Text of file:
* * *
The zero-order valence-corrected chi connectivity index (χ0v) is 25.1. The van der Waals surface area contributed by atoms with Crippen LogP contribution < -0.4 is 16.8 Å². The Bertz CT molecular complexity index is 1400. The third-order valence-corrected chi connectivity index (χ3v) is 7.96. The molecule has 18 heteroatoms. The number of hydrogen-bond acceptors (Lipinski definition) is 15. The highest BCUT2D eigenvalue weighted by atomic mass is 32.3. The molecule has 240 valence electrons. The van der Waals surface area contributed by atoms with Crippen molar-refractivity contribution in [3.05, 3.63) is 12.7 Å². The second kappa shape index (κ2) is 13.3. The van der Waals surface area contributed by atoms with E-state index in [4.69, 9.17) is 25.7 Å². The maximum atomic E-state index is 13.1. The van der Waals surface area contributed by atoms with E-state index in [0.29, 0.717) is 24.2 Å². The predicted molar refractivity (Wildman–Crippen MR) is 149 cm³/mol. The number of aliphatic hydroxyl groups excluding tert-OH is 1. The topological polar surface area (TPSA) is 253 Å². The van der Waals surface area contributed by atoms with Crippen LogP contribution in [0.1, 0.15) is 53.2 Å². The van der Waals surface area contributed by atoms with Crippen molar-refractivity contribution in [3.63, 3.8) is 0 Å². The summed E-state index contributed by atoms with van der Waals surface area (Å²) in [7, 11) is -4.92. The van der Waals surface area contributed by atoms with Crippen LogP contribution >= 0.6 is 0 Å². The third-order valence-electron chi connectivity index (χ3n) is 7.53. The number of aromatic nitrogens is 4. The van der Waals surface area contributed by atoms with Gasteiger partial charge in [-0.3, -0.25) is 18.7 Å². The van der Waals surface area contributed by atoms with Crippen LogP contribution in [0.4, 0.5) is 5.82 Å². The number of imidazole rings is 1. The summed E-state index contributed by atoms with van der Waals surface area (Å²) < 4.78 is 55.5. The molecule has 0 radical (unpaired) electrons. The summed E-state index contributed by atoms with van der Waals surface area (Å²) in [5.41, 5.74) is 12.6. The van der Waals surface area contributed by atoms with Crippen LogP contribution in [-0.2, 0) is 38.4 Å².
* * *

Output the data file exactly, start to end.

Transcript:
The zero-order valence-corrected chi connectivity index (χ0v) is 25.1. The van der Waals surface area contributed by atoms with Crippen LogP contribution < -0.4 is 16.8 Å². The Bertz CT molecular complexity index is 1400. The third-order valence-corrected chi connectivity index (χ3v) is 7.96. The molecule has 18 heteroatoms. The number of hydrogen-bond acceptors (Lipinski definition) is 15. The highest BCUT2D eigenvalue weighted by atomic mass is 32.3. The molecule has 240 valence electrons. The van der Waals surface area contributed by atoms with Crippen molar-refractivity contribution in [3.05, 3.63) is 12.7 Å². The second kappa shape index (κ2) is 13.3. The van der Waals surface area contributed by atoms with E-state index in [4.69, 9.17) is 25.7 Å². The maximum atomic E-state index is 13.1. The van der Waals surface area contributed by atoms with E-state index in [0.29, 0.717) is 24.2 Å². The predicted molar refractivity (Wildman–Crippen MR) is 149 cm³/mol. The number of aliphatic hydroxyl groups excluding tert-OH is 1. The topological polar surface area (TPSA) is 253 Å². The van der Waals surface area contributed by atoms with Crippen LogP contribution in [0.1, 0.15) is 53.2 Å². The van der Waals surface area contributed by atoms with Crippen molar-refractivity contribution in [3.63, 3.8) is 0 Å². The summed E-state index contributed by atoms with van der Waals surface area (Å²) in [7, 11) is -4.92. The van der Waals surface area contributed by atoms with Crippen LogP contribution >= 0.6 is 0 Å². The third-order valence-electron chi connectivity index (χ3n) is 7.53. The number of aromatic nitrogens is 4. The van der Waals surface area contributed by atoms with Gasteiger partial charge in [-0.3, -0.25) is 18.7 Å². The van der Waals surface area contributed by atoms with Crippen LogP contribution in [0.4, 0.5) is 5.82 Å². The number of imidazole rings is 1. The summed E-state index contributed by atoms with van der Waals surface area (Å²) < 4.78 is 55.5. The molecule has 0 radical (unpaired) electrons. The summed E-state index contributed by atoms with van der Waals surface area (Å²) in [5.41, 5.74) is 12.6. The van der Waals surface area contributed by atoms with Crippen LogP contribution in [-0.2, 0) is 38.4 Å².